In 2008 I wrote an article for Harper’s Magazine that was titled “A Lie that Tells the Truth: Memoir and the art of memory.” It was a defense of the use of imagination in memoirs and personal essays. Holding a memoir to the strictures of factual reporting, I contended, was unrealistic and unduly limiting.
In the byline of that article, I wrote: “Joel Agee is working on a novel.” That was not quite true; or let’s say, it was not true yet. But the idea was on my mind. It was prompted by a photograph that was taken of me when I was six years old, lying on a stone terrace rolling a marble from one hand to the other. I remembered almost nothing of that little boy, so another memoir was out of the question.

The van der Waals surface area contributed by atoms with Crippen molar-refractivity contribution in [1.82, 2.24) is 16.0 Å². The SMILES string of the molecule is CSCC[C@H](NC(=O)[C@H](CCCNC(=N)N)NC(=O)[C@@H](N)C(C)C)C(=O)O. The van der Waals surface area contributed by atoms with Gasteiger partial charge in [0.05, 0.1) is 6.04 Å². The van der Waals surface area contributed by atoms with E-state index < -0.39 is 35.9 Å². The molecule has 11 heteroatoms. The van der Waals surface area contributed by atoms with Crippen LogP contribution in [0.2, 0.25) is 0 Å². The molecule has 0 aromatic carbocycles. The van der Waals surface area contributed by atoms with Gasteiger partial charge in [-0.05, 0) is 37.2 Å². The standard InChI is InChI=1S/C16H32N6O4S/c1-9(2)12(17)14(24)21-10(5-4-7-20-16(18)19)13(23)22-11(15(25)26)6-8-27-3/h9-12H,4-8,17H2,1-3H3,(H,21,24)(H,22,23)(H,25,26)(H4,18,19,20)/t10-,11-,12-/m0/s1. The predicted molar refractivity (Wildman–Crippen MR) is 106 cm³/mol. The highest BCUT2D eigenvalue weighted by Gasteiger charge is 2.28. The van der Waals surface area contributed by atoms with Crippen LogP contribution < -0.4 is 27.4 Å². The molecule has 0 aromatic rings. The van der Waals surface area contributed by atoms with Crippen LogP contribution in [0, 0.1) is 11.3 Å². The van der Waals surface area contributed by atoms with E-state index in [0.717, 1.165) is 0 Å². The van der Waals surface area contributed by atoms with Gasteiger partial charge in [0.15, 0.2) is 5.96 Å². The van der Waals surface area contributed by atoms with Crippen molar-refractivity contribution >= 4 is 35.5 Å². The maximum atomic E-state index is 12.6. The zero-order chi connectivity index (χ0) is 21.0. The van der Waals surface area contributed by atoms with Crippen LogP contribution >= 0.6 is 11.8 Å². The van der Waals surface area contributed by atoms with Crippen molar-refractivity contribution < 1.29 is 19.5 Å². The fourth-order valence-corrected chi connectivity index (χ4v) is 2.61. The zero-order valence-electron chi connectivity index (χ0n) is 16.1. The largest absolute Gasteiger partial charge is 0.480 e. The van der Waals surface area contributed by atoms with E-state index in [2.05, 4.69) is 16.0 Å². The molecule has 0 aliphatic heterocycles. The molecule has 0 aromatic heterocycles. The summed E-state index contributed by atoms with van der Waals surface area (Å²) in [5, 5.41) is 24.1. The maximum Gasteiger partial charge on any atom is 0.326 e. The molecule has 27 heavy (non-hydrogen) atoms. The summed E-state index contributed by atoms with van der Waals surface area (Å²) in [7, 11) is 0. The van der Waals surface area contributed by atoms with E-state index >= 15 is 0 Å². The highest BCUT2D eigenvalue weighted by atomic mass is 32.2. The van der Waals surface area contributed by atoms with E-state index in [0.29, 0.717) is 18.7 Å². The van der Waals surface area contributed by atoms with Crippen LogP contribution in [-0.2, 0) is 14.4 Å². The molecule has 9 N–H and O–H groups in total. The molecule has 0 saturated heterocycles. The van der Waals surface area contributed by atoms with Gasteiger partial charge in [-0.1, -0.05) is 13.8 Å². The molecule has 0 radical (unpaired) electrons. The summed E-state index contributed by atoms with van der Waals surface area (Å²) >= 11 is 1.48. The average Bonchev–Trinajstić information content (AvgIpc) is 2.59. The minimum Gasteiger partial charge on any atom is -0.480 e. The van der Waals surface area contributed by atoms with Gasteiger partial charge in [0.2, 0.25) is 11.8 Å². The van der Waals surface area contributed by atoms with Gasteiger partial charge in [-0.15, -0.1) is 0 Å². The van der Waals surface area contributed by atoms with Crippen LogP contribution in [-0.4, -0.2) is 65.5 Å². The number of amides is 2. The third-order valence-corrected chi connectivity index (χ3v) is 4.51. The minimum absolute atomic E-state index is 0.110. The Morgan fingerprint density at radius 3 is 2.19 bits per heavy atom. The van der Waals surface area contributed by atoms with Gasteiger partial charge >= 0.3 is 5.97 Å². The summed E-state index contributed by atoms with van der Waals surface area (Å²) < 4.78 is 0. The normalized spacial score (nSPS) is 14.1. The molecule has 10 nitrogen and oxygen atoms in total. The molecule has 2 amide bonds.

Yet it seemed to me that through this image I could reenter that lost time and recreate it, not as memory but as the imagined truth of a well-told story. Hence the opening sentence of the book: “The boy liked to lie with his ear pressed against the cool shaded stone of the patio.”
How long did it take to go from idea to publication? And did the idea change during the process?
It took four years to write the book and another 10 years before it was published. Close to 20 agents, editors, and publishers to whom I sent the manuscript turned it down. Most of them told me they admired the book; a few said that they loved it; all of them thought that the point of view of a young child would lead booksellers to mistake it for a children’s book.